The Algona Upper Des Moines from Algona, Iowa on April 22, 1931 · Page 1
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The Algona Upper Des Moines from Algona, Iowa · Page 1

Algona, Iowa
Issue Date:
Wednesday, April 22, 1931
Page 1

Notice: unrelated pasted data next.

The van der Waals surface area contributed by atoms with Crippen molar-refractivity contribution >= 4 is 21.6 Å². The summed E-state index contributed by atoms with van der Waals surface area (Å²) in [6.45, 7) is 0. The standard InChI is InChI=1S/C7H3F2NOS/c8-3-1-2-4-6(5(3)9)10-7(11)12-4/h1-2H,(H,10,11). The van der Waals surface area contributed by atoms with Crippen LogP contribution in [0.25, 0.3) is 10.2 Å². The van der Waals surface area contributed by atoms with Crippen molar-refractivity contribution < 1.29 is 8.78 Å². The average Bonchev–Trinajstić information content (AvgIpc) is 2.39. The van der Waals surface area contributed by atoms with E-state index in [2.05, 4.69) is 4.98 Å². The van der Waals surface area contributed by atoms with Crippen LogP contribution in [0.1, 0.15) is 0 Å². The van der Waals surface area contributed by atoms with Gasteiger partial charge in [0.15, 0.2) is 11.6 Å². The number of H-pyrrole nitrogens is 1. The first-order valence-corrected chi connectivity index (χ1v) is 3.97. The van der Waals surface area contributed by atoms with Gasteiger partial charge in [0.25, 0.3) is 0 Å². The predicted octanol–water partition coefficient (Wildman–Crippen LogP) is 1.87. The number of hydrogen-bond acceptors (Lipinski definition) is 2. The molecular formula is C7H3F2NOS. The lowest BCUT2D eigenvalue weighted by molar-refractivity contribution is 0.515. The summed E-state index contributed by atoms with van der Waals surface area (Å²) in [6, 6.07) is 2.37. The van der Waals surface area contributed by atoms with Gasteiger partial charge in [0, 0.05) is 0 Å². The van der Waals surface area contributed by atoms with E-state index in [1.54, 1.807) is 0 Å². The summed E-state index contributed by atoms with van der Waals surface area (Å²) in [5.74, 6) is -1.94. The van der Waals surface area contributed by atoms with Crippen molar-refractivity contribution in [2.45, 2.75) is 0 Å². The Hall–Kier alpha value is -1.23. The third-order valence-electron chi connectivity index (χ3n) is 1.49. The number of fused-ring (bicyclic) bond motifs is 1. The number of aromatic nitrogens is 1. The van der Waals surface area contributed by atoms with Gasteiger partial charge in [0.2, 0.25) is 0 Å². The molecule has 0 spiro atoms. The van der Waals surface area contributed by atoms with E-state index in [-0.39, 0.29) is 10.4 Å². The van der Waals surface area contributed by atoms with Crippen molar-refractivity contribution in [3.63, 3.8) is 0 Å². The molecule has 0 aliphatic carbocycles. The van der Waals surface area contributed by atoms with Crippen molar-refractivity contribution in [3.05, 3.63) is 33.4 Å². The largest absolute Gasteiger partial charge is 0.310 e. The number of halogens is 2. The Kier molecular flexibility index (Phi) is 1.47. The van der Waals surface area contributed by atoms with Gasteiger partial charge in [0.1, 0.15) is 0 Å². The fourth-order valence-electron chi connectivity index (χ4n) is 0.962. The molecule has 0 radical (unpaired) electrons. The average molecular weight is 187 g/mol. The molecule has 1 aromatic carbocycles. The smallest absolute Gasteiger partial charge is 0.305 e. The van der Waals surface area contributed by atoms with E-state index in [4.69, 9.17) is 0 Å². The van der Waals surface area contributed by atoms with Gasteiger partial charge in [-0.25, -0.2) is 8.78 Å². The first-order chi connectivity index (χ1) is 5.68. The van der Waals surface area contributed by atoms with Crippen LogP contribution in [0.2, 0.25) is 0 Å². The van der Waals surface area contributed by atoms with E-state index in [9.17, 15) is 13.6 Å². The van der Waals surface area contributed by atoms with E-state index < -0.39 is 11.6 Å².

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—Ten Pages. UPPER DBS MOlNfiS, 44th "TEAR THE REPUBLICAN. 38th TBA.R ALGONA, IOWA, WEDNESDAY, APRIL 22, 1931 BONAR COMPARES TAXES AND MARKETS Plum Creek Farm Bureau'Aged Wesley Lady Met Friday at the Fred Willrett Home. COMPARED MARKETS IN 1913 TO 1930 Algrona Lawyer Farmed as a Boy and 1 Well Qualified to Talk on Farm Conditions in Iowa. Attorney J. L. Bonar and A. L. Peterson attended a meeting of the Plum Creek township farm bureau last Friday which was held at the farm home of Mr. and Mrs. Fred Willrett. Mr, Bonar was the speaker of the evening and his very interesting talk was enjoyed by everyone present. Besides his talk members of the farm bureau put on different entertainment and also a lunch. About twenty-five members were present. Mr. Bonar started farming in Iowa in 1874 and is well ciuaHipd to talk on the subject of funning. He stated that up to 1021 everyone considered land a good investnr.:c. Good farmers were always able to accumulate property and fanning was, until then, a profitable industry. From 1021. up to the present time farming has bee: losing. That was true of farmers wh were Indebted for the land and im provements. Oai of the causes wa the fact that prices of farm product had been depressed and brought bap; to what they had been before th war. 1913 Markets. On January 13, 1913, wheat was selling in Algona for from 68 to 70 cents a bushel. Corn was 32 to 35 cents oats, 26 to 27 cents; barley 45 to 50 wild, hay eight to nine dollars a ton: tame hay, nine to ten dollars a ton; creamery butter, 38 cents a pound, eggs, 20 cents a dozen and hogs frorr $6.50 to $7.00 a hundred. The prices of these commodities 'last Januery and at the present time are lower than in January, 1913. Present prices for are approximately Died Saturday. Wesley, April 21. Special: Funeral services for Mrs. Charles Monson, 73, will be held Wednesday morning at nine o'clock at the St. Joseph's Catholic church with Rev. George F. Wessling celebrating solemn requiem mass. Mrs. Monson, who had been living with her son, Wm., at Springfield, Minnesota, for the past two years, became ill with flu-peumonla last week from which she died Saturday. Mrs. Monson was born in Cassvllle, Wisconsin, July 28, 1858, and has Jived in and around Wesley for the' past forty-one years. The Monson family were engaged hi farming until 1921, when Mr. tfonson passed away. She is survived >y five sons, namely: Matt of Lacona, New York; Charles of Britt; William, of Springfield, Minnesota; John of Wesley and Henry of Algona; three daughters, Mrs. Rose Lloyd of Wes- ey, Mrs. Emma Krull of Guckeen, Minnesota, and Mrs. Mamie Capps of 3es Moines. Two sons, Fred and Aired and one daughter, Anne, have Iso passed to that great 'Beyond. She s also survived by one sister, Mrs. lenry Fennewald of Dubuque and one rother, William Kirschbaum of Sexon. Pallbearers will be Anton Goetz, lichard Garman, George Hildman, Ja- Chester Johnson is in the County Jail Chester Johson, one of the forme well .known Bancroft bootleggers, wa discharged from the state hospital fo insane at Cherokee on April 17 as sane He was sent there about the first o the year after he had been picked up by Sheriff L. E. Hovey in Lone Rock with four pints of alcohol and a girl companion. He was brought before the insane commission in Algona and then sent to Cherokee. It is rumored that he was up before the board at the hospital and after observation they declared him sane but kept him there for quite awhile doing all the dirty tasks they could find for him Of course this is only a rumor. Johnson is now in the county Jail awaiting his arraignment before the court on the charge of transporting liquor He has been up on liquor charges off and on for the past tun years. Reception for Rev, and ~T VOL. 28—NO. 45 • ,I»'the year 1913 the SW% of section^ township 96, North Range 28, west of the fifth p. m., owned by Mrs. Fred Willrett was taxed $73.41. For the year 1930, the same land was taxed $130.90. The Martin Kain quarter NE'/i section 31-96-28 was taxed $165.20 in 1913 and in 1930 It was taxed $453.97. It takes from twice to three times as much of the farmers' products to pay his taxes now as it did in 1913-14. Now in Gas Age. Mr. Bonar made the following statements: That our taxing system is old and out of date and that we are much in need of reform which would spread the burden of maintaining our government equitably against the taxable pro- •ob Roadinger, Peter Govern, and J. . Cruise. Burial will be made in the t. Joseph's cemetery in the family lot eside the graves of her husband and three deceased children. SENIOR CLASS PLAY COMESJIEXT WEEK "Busybody" to be Presented Thursday and Friday of Next Week. PLAY COACHED BY MRS. D. H. GOEDERS. Mrs. Fred J. Clar£ Mrs. Fred J. Clark came Thursday from Eugene, Oregon, for a ten day visit with her husband, Rev. Clark, the pastor of the Congregational church. Mrs. Clark made the trip to be with her husband on the occasion of their Sliver wedding anniversary. The darks have been spending part of their time in Mason City with Rev. Clark's parents, Judge and Mrs. J. j. Clark, who SQUAW WINTER HITS NORTHERN IOWA April Snow Storm Tuesday Morning Will be of Benefit to €rops. BAINS BELIEVED DBOUTH CONDITIONS. Oals About All Planted and Farmers Getting Corn Ground Ready. April weather hi March artd March weather in April seems to be the order of the weather man's program this season. March was warm and dry, so dry that dusto storms were prevalent and the worst dust storm within the memory of the older inhabitants occurred Sunday, April 12. Then a show- ;r or two, good rains Saturday, Sunday and Monday with a couple of in- hes of snow Monday morning which oon melted and was soaked up by the oil and the fear that another dry sea- on would affect the crops disappeared. Rotarians Learn About Television, The Rotary club was entertained Ins Monday by W. E. Bryan, manager o the telephone company at Iowa Falls He gave an Illustrated lecture on television as it is being conducted by the Bell Telephone Company. Mr. Bryan was exceptionally well informed on the subject and explained it to his listeners in a very interesting and intelligent manner. The illustrations consisted of diagrams and pictures of the various phases of the workings of television which he explained. He stated that television works on the same principle as the human eye. In 1927 the first communication by television was held between Washington, D. C. and New York City and in 1930 it was perfected so that it was possible to see at both ends of the line. He explained that it worked about the same as the k>le- Jhone only television carried light over the air while the telephone carrie.l sound. Mr. Bryrn was assisted by Everett Handier, manager of the Algona tele- )honc exchange. The men went to EmmetsUurg Tuesday where Mr. Bryan talked before the Rotary club of hat city. • •.-*•• , , M^^^fc \j± AVJ.t*~ son City spent Sunday In Algona. Mrs Clark and the three children will come to Algona after school is out. Two of the children are attending school at Eugene and the oldest son, Frederick The --,_, _-_« «..^ wi«^,uu ovjii) JL L UHtJliUrt is a student at the Oregon State College at Corvallis. Mrs. Clark is a talented musician and a member of the faculty of the musical college of the University of Oregon at Eugene. The members of the church and congregation are giving a reception this evening at the parsonage between the hours of eight and ten for Mr. and Mrs. Clark, All friends and members of the church are invited. . Tuesday mong took Tickets oh Sale" Wednesday'and Friday at Rexall. Play to be Given at Call Theatre. (By Supt. J. F. Overmyer). The senior class play under the dl- ectlon of Mrs. Goeders is working dili- ge"ntly in preparing the class play, The Busy Body," which will be given Thursday evening, April 30, and Friday evening, May 1 at the Call Opera house, program to begin prompt- y at eight o'clock. Tickets for the first night will go on Je at eight o'clock Wednesday morn ing, April 29, at the Rexall drug store on the appearance of an old time blizzard for a time. Monday was somewhat of a freakish day with rain all forenoon and toward evening the sky was hazy, filled with dust, evidence that the day's rain had not extended very far west. This spring has had more or less wind. The moisture has practically Insured a good crop, pastures are looking fine, farmers are busy making the corn ground ready, ail vegetation is taking on a new lease of life and fruit prospects are excellent Plum blossoms are out but not far enough advanced at this time to be much injured by frost. Prisoner for Three Yrs. for Three Half Pints. They tell about the poor widow back in Michigan who received a life sentence in the penitentiary for being caught with a half pint of liquor, blit Bode, Iowa, seems to now be a contender for honors in the liquor game Lester Kinseth of that town, managei of the Swift Produce plant there, was sentenced to three years in prison when some one found three half pints of alcohol under the steps leading to his place of business. He claimed he knew nothing of the liquor being placed there, and has appealed the case. In the meantime the rotgut still continues to flow freely. COUNTY MAN'S FRIEND PAYS $6,000 RANSOM About the Inmates of the County Jail CUB REPORTERS VISIT THE CITY JUG Eight Out of tone in for Liquor Violations: Give-Each Other High Sign. ._ - ~ —a.. I *— "*BI "t"u ^», H.U me nexau cirus store incomes That we are now (then for the Friday night's program ae-e anri that, w* „.„, ,«!„„ tlckets wm be Qn ^ B » ^P «g™n — _-. T „— age and that we are using gas q^iite extensively for power on the farms and in transporation instead of corn, oats and hay to make our motor power. That Professor Lockhart of Drake University claims that we have sixteen million less horses and mules in the United States now than we had a few years ago. That if these horses and mules were now on the farms they would consume all of our surplus products so that the farmer would receive a better price for his'corn, oats and he,y than he is receiving today. That the changed "condition had decreased the demand for corn, and oats and that) by reason of this the farmer was feeding to his hogs and cattle more of his corn and oat crop and as a result was producing an over supply of pork and oeef and reducing the price of this commodity. Bought Merchandise for New Clothing Store. Joe Misbach came home this morning from Chicago where'he had been buying goods for the Misbach Clothing Company, which Is to open some time the first of May in the former Kraft- Misbach location. The Misbach Clothing Company will include Joe Misbach and two sons, Leighton and Lawrence. Wliile in Chicago, Joe attended the Rotary meeting Tuesday and happened to sit at the same table with Paul Han-Is, who was the founder of Rotary twenty-five years ago. Joe visited the site of the World's Fair, which will be held in Chicago in 1933. The buildings are being constructed on an island just off the coast. The island has been reclaimed during the past four or five years and when completed will extend from near the site of the World's Fair Exposition of 1893, which was located in the Jackson Park neighborhood, to the loop district Algona Re-Elects at the same place. The price of ad mission will be 35 and 50 cents. The play is a farce hi three acts b Dorrance Davis. This very funny pla had a long run at the Bijou Theatr in New York. It is about a mothe of an extremely busy family; busy wit} love affairs—"Jobs", "culture"—trial of apartment life in New York—fir escapes; stolen jewels, detectives th servant problem and what not. Mother is not a lady in a lace cap but a character trying to live her owr life and run a large family. See if shi runs them or they her? See and hea mother and her funny quotations. Cast of Characters. Sally Culpepper Hazel Neeling Archibald Stubbs, her fiance • • • • • ; William Ferguson Hilda, Swedish maid servant Alva Benson Mrs. Culpepper, mother Burnetta Bonnstettei Edward Culpepper, her son Karl Shumway Rosamond Rossmore, a wealthy widow Irma Dee Roupe Minerva Culpepper Gun Club Heads. The Algona Gun Club held its annual meeting Friday night at the city hall. The officers re-elected are: W. P. French, president; Frank Schallln, vice president and Melzar Falkenhainer, secretary-treasurer. The club has been in existence ten years and has a membership of 27. The club has a shooting range at the Blackford Park and it rents a slough near Rlngsted which is used for hunting ducks. Court Postponed Until Next Monday. Judge James DeLand was unable to hold court in Algona this week because of a disbarment case which he is trying at Iowa City. He had expected to resume coulrb here Tuesday of this week, but has postponed the date until next week Tuesday. Eleanor Backus Miss Hammer Marjorie Turner Professor Kelp Peter Chubb Guests of Minerva. Ernest Cadman Edgar Finnell The Lady Across the Hall, "Baby".. Helen Morrow Janitor Lyle Runchey Ignatius J. Cassidy ....Everyal Adams The Lady from Downstairs, Bid- dlebusy" Genevleve Hartshorn Vipond. Detectives, John Simpson and James Vipond. Stage Manager Lyle Runchey Assistants—Peter Chubb and Max Richardson. Specialties. Under the direction of Miss Duhigg. Between first and second acts: "An Old Fashioned Girl" Bernice Harrington, Sara Doran and Eleanor Backus. Between second and third acts: 'The King's Horses," Bernice Harrington, Sara Doran and Eleanor Backus. . Smiths to be in Charge of Club House. The house committee of the Country Club' met Friday and appointed Mr. and Mrs. D. P. Smith to take charge of the club house this summer. Mrs. Smith is well qualified to take charge of the club house as she and Mrs. M. J. Quinn were in charge last year. Sentenced to hard labor in the coun ty jail! Stuck away in the back par of our head we have always had picture of head shaven men anchore by a ball and chain, digging ditches li hard yellow clay. Of course, w supposed the ball and chain was mor or less of a myth, but it formed par of the picture. Perhaps the reason was that we had heard old timers tel of seeing the chain-gang at work on streets and gutters in years gone by The practice was stopped, however, b> the W. C. T. U. or some other good' ly, institution of women who cringed at the sight, and shuddered at the thought of having prisoners on dlsplaj in the streets of the town. Last w<Je1c we visited the county jail and our phantom picture has had to be done over in a vast degree. There were nine prisoners, eight of whom were serving time for some violation of the liquor law. The ninth nian was in for larceny. He was awaiting transportation to the penitentiary after being sentenced, and was being detained In a cell by himself. The other eight had free range of the hoosegow parlor, bedroom and kitchen. The day of our visit the hard labor didn't seem a jurden, but we understand that ths joys get a good workout on the coun- ;y farm now and then as necessity de- nands. Most of the jail birds were lying about on their bunks, visiting and •eadlng books brought to them by their "rlends. It was along past the middle >f the afternoon and most of the duties r or the day had been done, but one of the fellows took advantage of the opportunity our visit provided, to get JUtside and sweep the bull pen. He lappened to be one of the professional men of the group—the jail barber. Sach man has his daily duties. Lucky The men were all in good humor, and laughed and cracked wise as we asked the different ones what they were in for. One fellow went on to tell us how he could have gotten out of his scrape except for some finger prints, and was explaining how he wasn't guilty, etc., when another of the boj's came upstairs and with a sly grin remarked that of course none of them were guilty. The men gave their chief diversions as reading, wrestling and card playing, but we'd guess that more time was spent at "rag chewing" than anv other sport. The men put on a real show for us but until they read this we'll bet two cents they didn't know we got it. They iad been more or less free and jocu- ar in their talk, when one of the men returned who had previously wanderec away from the group with which we were chatting. He walked half way across the floor, then started mumbling that'sounded like "mum-mum-mum- mum-mum-mum-mum." Not knowing ust what to expect we know that we )ecame "mum" at once, and so did all he prisoners. When we heard one of he fellows who had been orating more own case. Unfortunately some of his witnesses forgot their lines and consequently he is now serving sixty days. Cassell admitted that this wasn't the first time he had been inside of a jail as a non-paying guest. Milo Patterson of LuVerne and George Ristau of LuVerne are the other men who are on charges due directly to liquor. Delbert Schulte of Armstrong is the onf who was in after being sentenced to Anamosa for ten years for larceny. Bancroft Girl Weds Armstrong Man, A pretty wedding was solemnized at St. John's Catholic church at Bancroft Tuesday morning, when Miss Prlscllla Regner became the bride o) Lawrence Walders of Armstrong. Miss Regner is the eldest daughter of Mr. and Mrs. George Regner. She was graduated from the Swea City consolidated school and after taking a course in normal training, she taught for four years in the rural schools of the county. Since then she has been assisting her mother with the house- lold duties in her home. Her sister, Julia, acted as bridesmaid. The bride was beautifully uttlred in a white georgette gown, with an embroidered silk veil of cape effect, which was held n place by an orange blossom bandeau. She carried a shower bouquet of pink and white tea roses, sweet peas and ferns. Her bridesmaid wore a dress of rose crepe with accessories to natch. She carried an arm bouquet of roses and white carnations with cms. The groom is the son of Mrs. Mary Walders of Ringsted, and is an industrious and upright farmer, who Is held in highest esteem by his friends and acquaintances. He was attended by his brother, Joe. The wedding ceremony was performed by the Rev. J. D. Flsch at eight o'clock. After the ceremony at the church a wedding breakfast was served at the home of the bride's parents, attended by the young couple and the nearest relatives of both parties. Tho home was beautifully decorated in a color scheme of rose and white. The couple will be at home to their many .friends after June 1, on a farm near Armstrong. Their many friends extend congratulations and best wishes. Plans are being made to open the club louse early in May. Eugene Murtagh, Mrs. J. L. Bonar and J. S. Auner are the members of the house committee. The committee hoped to have )the club house cleaned this week but 'the work had to be postponed because of inclement weather. The heavy dust storms ol the past few weeks have made the club house unusually dirty ,hls year. tie fellow who can cook—that is if he kes it, because his culinary art will ree him from the less artful job of earl diving (dishwashing). Rules posted on the "parlor" walls equire that each man make his bed mmediately upon arising, spray tho jeds about twice a week, sweep and crub the floors and keep the kitchen lean. • » » The showers in the jail are unique ' say the least. They consist of a mple of cans strung up by a string ver a wash tub. These cans are fill- d with water and the bather stands nderneath getting the full benefit of Saturday night plunge. The prisonei compelled by the rules of the in- itution to immerse himself at least nee a week. Otherwise he finds him- elf up before the kangaroo court. The kangaroo court consists of the other prisoners sitting in judgment on the guilty party. It is presided over by a judge appointed by the inmates and the court) sees that the judgments rendered are enforced. This court collects fines if the prisoner has any money or meets out punishment in the way of extra^ duties. * * « The occupants of Hotel Hovey have been doing their own cooking for about >r less, mumble something to the effect hat he hadn't said anything but what was O. K., we tumbled that he was Getting a high sign to say less. Any- vay that episode was the biggest thrill ve got out of our visit and we consid- recl it quite a break. * + # The Jail will accommodate about wenty-three with sleeping quarters. Back in 1915 when hoboes were unusually plentiful in this part of the country, as high as sixty men slept in the jail over night. There were ten or twelve regulars and the rest were transients. During the months of January and February of that year the weather was so severe that it was necessary to give the men a place to sleep to prevent their freezing to death. • • » The personnel of Sheriff Hovey's hotel at the time of our visit was as follows: Chris Reffer, a young man John Friederes Has Disastrous Fire. A disastrous flrn took place on the John Friederes farm in Riverdale township eleven miles south of Algona and five miles north and one-half mile east of Bode last Wednesday afternoon about four o'clock. Fire companies from Algona, Bode, and Ottosen were present to put out the fire which started presumably in a corn crib. It is believed that the cause was spontaneous combustion. Four thousand bushels of corn was destroyed along with six hogs, 70 pigs, 2 barns, a hog shed, a double corn crib and two small outside cribs. The house, a machine shed and some other outbuildings caught fire but were put out before much damage was done More than fifteen hundred gallons of water was hauled from Bode to the scene of the fire which lasted until learly twelve o'clock at night. A drag ine was run from a gravel pit and was used to pull the corn apart so that water could be poured on it. Over a hundred neighbors assisted in putting out the fire which caused an - GOEDERS MET WITH MASON CITY LEAGUE Algona Man Addressed the Izaak Walton Followers Monday Evening. r BASIS OF TALK TO CROWD. Hunters and Fishers Anxious to Pro serve Wild Life for Future Generations. Last Monday evening D. H. Goeders newly appointed member of the fish and game commission, in company with Torkel Hill, Harold Lamprlght and Gordon Ogg drove to Mason City, tiilt n«n H/T.. f-i i _ i . . . ~*~J t Friend of Tom Carmody of Whittemore Pays $6,000 to Gang. WAS LET GO ON PEOMISE TO PAY. Tom Hears Story from the Victim While In Chicago Attending Ordination of Father Carmody Boyle. iight thousand about half dollar loss which where Mr. Goeders addressed a gathering of members of the Izaak Walton League. The Mason City Globe-Gazette says: "Co-operation for the promotion of conservation was urged by Dennis H Goeders, Algona, member of the newly formed fish and game commission, in an address before members of the Izaak Walton league Monday night in the People's Gas and Electric auditorium. His speech was heard by a large crowd. Conservation is a great work being promoted throughout the world, began Mr. Goeders. He pointed out how essential the conservation of natural resources is. Without water, he said Iowa would bo a barren spot. By excessive drainage activtlcs the water level in this state has been lowered 11 feet. Through reforesting, lie said efforts are being made to insure the future of wild life and aid in retaining water in the ground. Is For Future. By teaching children about OU ,, B birds anty.Iowers, building up a program of conservation nnd promoting wild life much can be accomplished for the common good, he continued, He said that lie got into conservation work as many others did, for selfish reas- , - ons, to promote his own hunting and fishing, since then the ideal of con- Ed. Wildin Died Tuesday Afternoon. Ed. Wildin, prominent Algona farmer, died'Tuesday afternoon at his home in Garfield township after an illness of two weeks with the flu. He had not been in the best of health since he was '«••""». v -""' n ««n«, a young man oeen m me Dest of health since he was n-om the Dedyard-Lakota neighbor- thrown from a disc and injured in a ilOOU. ffflfc Ollf". lflSh Tth'iHow affot- cat-\r Tim annnr olv *-,„ „„,. _ — a year. The kitchen is equipped with an oil stove and a plain board table. We noted that the china cupboard contained a pile of aluminum plates, which were the greatest part of the contents. The men are given their supplies every morning. Breakfast consists of pancakes, syrup and coffee. Meat potatoes, vegetables and fruit are supplied for the other meals. hood, got out last Friday after serv ing a sentence for driving a motor ve hide while intoxicated. The other in mates are T. C. Shay, a barber fron Thompson, Iowa, who imbibed too freely of liquor and is laying his time ou in the jail. George Lappe of Bancroft is in for stealing a revolver while under the influence of liquor. George Duncan, the most familiar inmate is in for getting drunk and being chargec with trying to shoot up the town of Bancroft. Jail is no new thing to Geo who formerly ran a restaurant in Ledyard, as he has been In off and on for the past year or more. In fact, it begins to look like he isn't happy outside the jug . Glen Shaver, from the north end of the county, and his father-in- law are in also. Shaver was bound over to the grand jury on a liquor charge and Cassell is in for sixty days for using profane and obscene language In tellin'g Slhave» what he thought of him for being in jail. Cassell came down from Buffalo Center with his family and went to he jail an dstod outside calling to ilgh heaven what kind of a man his son-in-law was and stating that he got his education at Stillwater. Sherff Hovey and his wife heard the discourse and had him haled before the ustice court where he conducted his run away six or seven years ago. He is survived by his wife and three sons, L. R. and Douglas, who farm south of Algona and Chester who is at home. Funeral arrangements are pending word from Mr. Wildin's sisters who live in the west. Rev. Frazier Likes Pastorate in Wisconsin. A recent letter from Rev. W. A. Frazier, former pastor of the Congregational church in Algona, to a friend here, states that he is well pleased with his present location at Fond du Lac. Mr. Frazier wrote that the church vhich has a capacity of about 750 was filled Easter Sunday. He has a full ime religious director working under urn. Burt Man Taken to State Hospital George Dexter, of Burt, was taken lefore the insane commission last week nd declared insane. He was taken to he state hospital at Cherokee on Fri- ay. —-•• "»"|.»*i.»in/c*.A ill; the Hearts of many hunters and fl/;hers who are anxious to preserve the wild life for future generations. Mr. Goeders lauded the work of Frank C. Goodman in promoting conservation activities in Mason City He urged the local league to continue its good work, Talks on Commission A review of the formation of the fish and game commission, the difficulties which it encountered in the legislature and the advantages and savings he thought it offered were outlined by Mr. Goeders. A motion was made and passed unanimously that the operation of the bass spawning pond be turned over to the state fish and game department. President John c. Robinson reported on meeting with the city council in behalf of cleaning up Willow creek and Winnebago river. He said that lie believed the league should push this activity to a good conclusion. Anouncement was made of the first Whittemore, April 21. Special'. Thomas Carmody returned Sunday from Chicago where ho had been attending the ordination and celebration of the first mass of his foster brother, Robert Carmody Boyle. Father Carmody Boyle was adopted by Nellie Cnrmody when five years of age and brought from Chicago to Emmetsburg. There he attended the Sisters' school until he was thirteen years of age when tho Cnrmody family moved to Chicago. After finishing school he attended Qulgley Institute and later Mundelein, where he was ordained last weak. Father Carmody Boyle will remain at Mundclein until June when ho will iccolvc his appointment. Tom ex- aerlenccd the sensation of meeting and inlking with a man who had just been cclii:.ppcd in Chicago. This man had called a relative ol Tom's to come to ils office and here the story was told. Tile day before as the friend had left Us residence and reached the sidewalk he noticed a car standing near ihe place. A man approached the friend and told him that he was vantcd at the station attorney's office. He asked him what for and the stranger answered that that was the attor- ley's business. The friend suspected something but was in no position to do anything. He got in the back seat of .he car and was handcuffed and a Blanket was thrown over his head. That was all he knew until after a ong ride they stopped at a strange ilace, a glimpse revealing that it was i large house. He was taken into a basement in a coal Win and there told that they wanted $10,000. The friend said he didn't have that much cash, but after threatening he was taken in a • room upstairs where the blind fold was removed and here he saw a gruesome Jpbking room. , . There "were" blood -splashes on the wall, axes and knives and tools of torture on a table and he was compelled to keep his face turned away from, what he thought was about five men, all the time.' Finally the ransom was lowered to $0,000. He was asked to name several friends of his who had money. He named those who did not have. Three of the men then left and after several hours returned and told him it was fortunate for him that one ot the friends he named was all right and had guaranteed the money would be paid. He was then told that he was to deliver $2,000 tho next day at a certain place and two the next day and two the next at the same hour. He was then taken out in the car and driven around until two o'clock the next morning and turned loose in the country. He had $105 with him and they took all but five dollars with which he was told to get back to the city, He saw a light at a garage, where he hired a man to take him back to the city. While Tom was at this friend's office, the friend left to deliver the first installment of the $6,000. He returned In about twenty-five minutes and an hour later his phone rang and a man's voice said "We have received the goods, thank you sir and be sure and make a like shipment tomorrow." This friend didn't know what action to take In the matter as he had been warn- that he would be killed as only one of the crowd would be at the place to get the money and if the police got this man the other four would be at liberty and he would be a dead man. This is why it make It difficult to capture these fellows for people are afraid to report these things. Godfrey Speaks at Rotary Convention. The Eleventh district Rotary conference will be held at Burlington, Iowa, May 18 and 19. The Burlington Rotary club with the Kiwanis, Lions and other clubs of that city are cooperating: to make this one of the outstanding district meetings of Rotary in the state. George Godfrey of this city and a member of the state board of education has been placed on the program and will speak on "Urban Relations." Burlington is no doubt well located and prepared to entertain visiting Rotarians and the Rotary Annes with golf boat rides on the Mississippi and sightseeing in one of the picturesque parts of Iowa. rs annual banquet of the Austin, Minnesota, league to be held May 28. Refreshments were served at the close of the meeting." D. H. Goeders Talked to Kiwanis Members. At the regular Kiwanis luncheon on Thursday D. H. Goeders gave an interesting tall;: dealing with the fish and same conn alssion to which he was re- jently appointed a member. His dis- jusslon dealt mostly with the corrup- -ion in the old administration which made it necessary to bring about the lew commission. Taxes are Lowered in Two Instances. The board of equalization met again Tuesday at the city hall and heard the people whose taxes had been raised state their objections. J. Habercorn L. W. Fox, Jennie Vanderlinden E j' Murtagh and L. Bartholomew had no change in their taxes. Anna Murtagh whose taxes were raised from $72000 to $9000 last week, had ben lowered to $8500. c. A. Sampson had his lowered from $1800 to $1700. New Photograph Studio to Open Next Week, The Algona Art Studio will be op- n l '°° ms over the mn H, e « Billiard Parlor, w. R. Lemke of Ma- son . City will be the manager. The studio has an ad elsewhere in the pap* er.